Before we deconstruct the attributes of basketball found in African cultural traditions, I must first show you, the reader, the two differing viewpoints in regards to basketball theory. In order for you to follow this paper’s line of thought, consider both basketball theory camps as the two different political parties present in the United States, Democrat and Republican. The first camp - Democrats, for the purpose of our example - possesses those purists who believe basketball should exist solely as a creative, free-flowing, untainted exercise in beauty – simply put, “form” or “poetry in motion”. The second camp (Republicans) believe the best brand of basketball to be a game that serves a purpose, a means to an end, a solution to a problem – namely, that basketball exist as “functional”.

Where can the purest expressions of both theories be located? I’m glad you asked.

“Poetry in motion” or “form” basketball can be analyzed in raw form on the playgrounds of tough inner city areas (Brooklyn, Southside Chicago, Harlem, and Lower East Side). Here, the game is played amidst radios blaring and beautiful women, far away from those seeking to poison its beauty with archaic constructions and mundane structures. (Hey, if you need strong movie examples of the blacktop basketball tradition for greater understanding, I’d advice watching “Hoop Dreams” or the first-half of “Glory Road” (when Coach Haskins travels to recruit black dudes on inner-city courts).

“Functional” basketball can be analyzed in its purest form primarily in the Hoosier state of Indiana, a state largely absent of black influences and African cultural meaning-making. Here, basketball was played largely in school gymnasiums due to the excess of farmland, with repetition and “hustle” (a undefined concept that stems from the rural tradition of "hard work" in Middle America) existing as defining characteristics of those individuals considered spectacular by the masses. (Again, for a generic movie example, watch “Hoosiers” with Gene Hackman).

In my next few blog entries, I’ll talk about the history of the struggle between “form” and “function” in basketball - a struggle that in some ways reflects a loose schism between blacks and whites in American society. After that, I’ll examine the lengthy trails left by both basketball theories and trace “form” and “function” theory to subsequent basketball superstars in the present day. In addition, I’ll argue for the need to society to once again embrace the elements of “form” basketball in our youth, elements that are swiftly being ignored because of rising greed found in individuals and corporate entities seeking to make dollars rather than promote artistic expression. Left unchecked, this outlook can be dangerous and stifle the creative genes that lay dormant in our youth, eroding away the artistry that makes basketball a unique and beautiful sport, similar to the traditions of preceding African societies.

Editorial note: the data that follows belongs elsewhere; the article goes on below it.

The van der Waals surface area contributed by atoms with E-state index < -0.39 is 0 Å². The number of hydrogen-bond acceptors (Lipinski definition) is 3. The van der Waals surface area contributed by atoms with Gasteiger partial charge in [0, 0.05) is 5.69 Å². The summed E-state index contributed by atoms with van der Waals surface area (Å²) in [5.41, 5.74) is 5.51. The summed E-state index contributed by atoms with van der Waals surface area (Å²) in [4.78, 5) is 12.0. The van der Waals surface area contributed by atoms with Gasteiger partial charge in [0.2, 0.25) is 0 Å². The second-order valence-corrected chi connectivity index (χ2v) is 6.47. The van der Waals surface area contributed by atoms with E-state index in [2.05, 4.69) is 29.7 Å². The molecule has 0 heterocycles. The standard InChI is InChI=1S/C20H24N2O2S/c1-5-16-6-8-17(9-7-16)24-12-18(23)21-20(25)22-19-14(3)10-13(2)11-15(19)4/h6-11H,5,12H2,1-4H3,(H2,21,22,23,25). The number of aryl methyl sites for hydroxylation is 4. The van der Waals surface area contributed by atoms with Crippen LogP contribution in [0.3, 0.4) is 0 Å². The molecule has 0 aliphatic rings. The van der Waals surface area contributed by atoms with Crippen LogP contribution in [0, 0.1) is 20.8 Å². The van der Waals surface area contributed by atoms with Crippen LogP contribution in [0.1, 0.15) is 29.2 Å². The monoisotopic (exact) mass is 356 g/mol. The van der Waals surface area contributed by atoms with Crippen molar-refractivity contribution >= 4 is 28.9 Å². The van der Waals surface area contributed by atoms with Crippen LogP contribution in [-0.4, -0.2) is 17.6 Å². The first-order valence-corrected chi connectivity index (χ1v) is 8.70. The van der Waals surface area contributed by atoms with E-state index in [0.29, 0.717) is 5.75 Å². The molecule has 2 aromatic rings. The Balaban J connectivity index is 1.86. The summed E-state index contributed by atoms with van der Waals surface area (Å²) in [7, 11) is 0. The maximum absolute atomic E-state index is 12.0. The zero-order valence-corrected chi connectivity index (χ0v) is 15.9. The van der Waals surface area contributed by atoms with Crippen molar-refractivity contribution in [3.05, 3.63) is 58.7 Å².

By the way, don’t think I’m writing this to ridicule and attack white people. There are white players who exhibit "form" in their play similarly to blacks. There are also many white basketball theorists that embrace “form” theory in the sport. Anyway, just make sure to check out my next P.O.T. post for more understanding. Rest assured, it’ll pack a punch and help you waste even more quality time.

As for the Super Bowl, I’ve got Arizona over Pittsburgh. I have no real reason to pick the Cardinals other than my man crush on Larry Fitzgerald’s skills. So, deal with it.

And, as my man J-Till over at Fundamentally Unsound would say, “Peace”.

Michael A. Benjamin, II

1 comment:

  1. Mike,

    I'm genuinely, eagerly anticipating these next few posts. I already have a sense of where you're going to take us, and it should be a good ride.

    You should submit these series of articles to a "wider" medium, if you will, after these are published.

    Glad to see there are still a few good writers out there in a cesspool of unoriginal thought and mediocrity....

    Great stuff.

    --5th Floor, Drew Hall, Rm 539